Neiman Marcus is the latest victim of the Covid-19 crisis, filing for bankruptcy on Wednesday.
Lauren Hirsch and Lauren Thomas reported the news for CNBC:
Neiman Marcus, saddled with debt and hit by the coronavirus pandemic, filed for bankruptcy on Thursday with a deal to hand its business over to its creditors.
The luxury department store chain had been struggling with competition from online rivals and dwindling cash before the outbreak. The health crisis exacerbated its problems, forcing it to furlough most of its 14,000 workers and close its 43 Neiman Marcus stores.
It is now the second major retailer to declare bankruptcy during the pandemic, following J. Crew’s filing earlier this week. It is likely not the last. J.C. Penney has also been exploring filing for bankruptcy. Many others are likewise forced to cope with sales that have been cut off and uncertainty over how people will shop in the future.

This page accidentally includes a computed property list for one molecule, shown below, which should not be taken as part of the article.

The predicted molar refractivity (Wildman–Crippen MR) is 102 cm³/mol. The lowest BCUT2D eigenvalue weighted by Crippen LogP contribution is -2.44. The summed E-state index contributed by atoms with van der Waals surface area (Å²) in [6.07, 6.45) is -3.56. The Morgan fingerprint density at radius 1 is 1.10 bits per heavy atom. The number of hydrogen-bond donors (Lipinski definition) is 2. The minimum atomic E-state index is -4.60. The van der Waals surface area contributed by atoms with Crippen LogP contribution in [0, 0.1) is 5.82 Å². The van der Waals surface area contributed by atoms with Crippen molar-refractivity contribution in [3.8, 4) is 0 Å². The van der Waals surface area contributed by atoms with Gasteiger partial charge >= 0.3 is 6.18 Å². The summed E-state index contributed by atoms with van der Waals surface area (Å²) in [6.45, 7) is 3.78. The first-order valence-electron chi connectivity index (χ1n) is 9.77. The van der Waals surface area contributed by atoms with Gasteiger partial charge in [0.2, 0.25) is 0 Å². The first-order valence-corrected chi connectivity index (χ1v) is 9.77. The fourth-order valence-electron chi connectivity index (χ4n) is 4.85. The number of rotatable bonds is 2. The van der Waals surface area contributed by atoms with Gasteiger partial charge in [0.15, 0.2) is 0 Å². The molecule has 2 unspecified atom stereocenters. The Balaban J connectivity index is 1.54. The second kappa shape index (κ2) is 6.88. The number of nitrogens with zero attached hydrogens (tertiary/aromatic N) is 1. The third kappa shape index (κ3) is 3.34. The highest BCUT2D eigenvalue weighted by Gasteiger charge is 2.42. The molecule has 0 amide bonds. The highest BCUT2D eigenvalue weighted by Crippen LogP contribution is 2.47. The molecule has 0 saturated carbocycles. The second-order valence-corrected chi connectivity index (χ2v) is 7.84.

CNN’s Nathaniel Meyersohn and Chris Isidore wrote:
The company’s history goes back 113 years to its first store in Dallas, which is still its home base. The company also operates the Bergdorf Goodman and Last Call chains, as well as a separate online outlet mytheresa.com, which is not included in the bankruptcy case, according to the company.
The company had 69 stores among the three brands as of last year, including a massive new store in New York City’s new upscale Hudson Yards development. But in March, Neiman announced plans to permanently close a “majority” of its 22 Last Call stores.
A bankruptcy filing doesn’t necessarily mean a company will go out of business. Many companies use bankruptcy to shed debt and other liabilities they can’t afford while closing unprofitable operations and locations.
Pamela N. Danziger from Forbes noted:
Under the new agreement, the Neiman Marcus Group has secured debtor-in-possession of $675 million financing to continue operating through the proceedings, and an additional $750 million exit financing to “fully refinance the DIP financing and provide additional liquidity,” a company statement reported.
With plans to emerge from bankruptcy in the fall, the company said temporary closures of its 43 namesake department stores, two Bergdorf Goodman, and 22 Last Call discount outlets have been extended until May 31, with selective reopenings planned as local conditions allow.
Currently, it is offering curbside pickup at ten stores, and two stores in Atlanta and NorthPark, Dallas are open by private appointment.